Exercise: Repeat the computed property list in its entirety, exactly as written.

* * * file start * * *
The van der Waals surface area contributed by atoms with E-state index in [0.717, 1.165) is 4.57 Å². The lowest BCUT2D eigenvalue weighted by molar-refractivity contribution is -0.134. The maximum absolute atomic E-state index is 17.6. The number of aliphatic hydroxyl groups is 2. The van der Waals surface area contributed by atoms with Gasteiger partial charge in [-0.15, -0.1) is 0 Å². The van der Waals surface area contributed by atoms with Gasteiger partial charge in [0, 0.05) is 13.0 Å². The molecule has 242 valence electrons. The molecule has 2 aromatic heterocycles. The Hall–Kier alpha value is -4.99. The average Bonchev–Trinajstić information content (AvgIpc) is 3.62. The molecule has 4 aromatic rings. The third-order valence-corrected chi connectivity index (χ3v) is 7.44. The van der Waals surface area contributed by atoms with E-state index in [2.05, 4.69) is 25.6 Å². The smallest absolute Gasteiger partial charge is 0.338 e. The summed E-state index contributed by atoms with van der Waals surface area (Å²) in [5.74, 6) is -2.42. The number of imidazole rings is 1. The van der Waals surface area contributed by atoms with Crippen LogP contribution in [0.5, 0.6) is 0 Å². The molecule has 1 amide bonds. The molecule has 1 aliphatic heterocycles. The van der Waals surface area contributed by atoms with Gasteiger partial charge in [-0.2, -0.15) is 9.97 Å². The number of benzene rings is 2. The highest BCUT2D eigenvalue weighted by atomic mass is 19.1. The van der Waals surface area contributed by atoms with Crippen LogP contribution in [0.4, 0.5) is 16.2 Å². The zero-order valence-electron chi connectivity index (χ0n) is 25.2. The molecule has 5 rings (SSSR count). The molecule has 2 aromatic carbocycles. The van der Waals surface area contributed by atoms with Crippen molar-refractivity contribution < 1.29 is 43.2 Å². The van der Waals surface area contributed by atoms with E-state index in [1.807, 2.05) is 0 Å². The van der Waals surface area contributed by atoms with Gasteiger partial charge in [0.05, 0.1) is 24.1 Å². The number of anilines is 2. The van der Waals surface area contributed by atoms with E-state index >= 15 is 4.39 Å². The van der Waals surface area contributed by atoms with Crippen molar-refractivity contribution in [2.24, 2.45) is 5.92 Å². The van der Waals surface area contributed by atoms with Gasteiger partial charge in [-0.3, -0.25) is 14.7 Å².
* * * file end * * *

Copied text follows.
The van der Waals surface area contributed by atoms with E-state index in [0.717, 1.165) is 4.57 Å². The lowest BCUT2D eigenvalue weighted by molar-refractivity contribution is -0.134. The maximum absolute atomic E-state index is 17.6. The number of aliphatic hydroxyl groups is 2. The van der Waals surface area contributed by atoms with Gasteiger partial charge in [-0.15, -0.1) is 0 Å². The van der Waals surface area contributed by atoms with Gasteiger partial charge in [0, 0.05) is 13.0 Å². The molecule has 242 valence electrons. The molecule has 2 aromatic heterocycles. The Hall–Kier alpha value is -4.99. The average Bonchev–Trinajstić information content (AvgIpc) is 3.62. The molecule has 4 aromatic rings. The third-order valence-corrected chi connectivity index (χ3v) is 7.44. The van der Waals surface area contributed by atoms with E-state index in [2.05, 4.69) is 25.6 Å². The smallest absolute Gasteiger partial charge is 0.338 e. The summed E-state index contributed by atoms with van der Waals surface area (Å²) in [5.74, 6) is -2.42. The number of imidazole rings is 1. The van der Waals surface area contributed by atoms with Crippen LogP contribution in [0.5, 0.6) is 0 Å². The molecule has 1 amide bonds. The molecule has 1 aliphatic heterocycles. The van der Waals surface area contributed by atoms with Gasteiger partial charge in [-0.2, -0.15) is 9.97 Å². The number of benzene rings is 2. The highest BCUT2D eigenvalue weighted by atomic mass is 19.1. The van der Waals surface area contributed by atoms with Crippen LogP contribution in [0.4, 0.5) is 16.2 Å². The zero-order valence-electron chi connectivity index (χ0n) is 25.2. The molecule has 5 rings (SSSR count). The molecule has 2 aromatic carbocycles. The van der Waals surface area contributed by atoms with Crippen molar-refractivity contribution < 1.29 is 43.2 Å². The van der Waals surface area contributed by atoms with E-state index in [1.807, 2.05) is 0 Å². The van der Waals surface area contributed by atoms with Gasteiger partial charge in [0.05, 0.1) is 24.1 Å². The number of anilines is 2. The van der Waals surface area contributed by atoms with E-state index >= 15 is 4.39 Å². The van der Waals surface area contributed by atoms with Crippen molar-refractivity contribution in [2.24, 2.45) is 5.92 Å². The van der Waals surface area contributed by atoms with Gasteiger partial charge in [-0.3, -0.25) is 14.7 Å².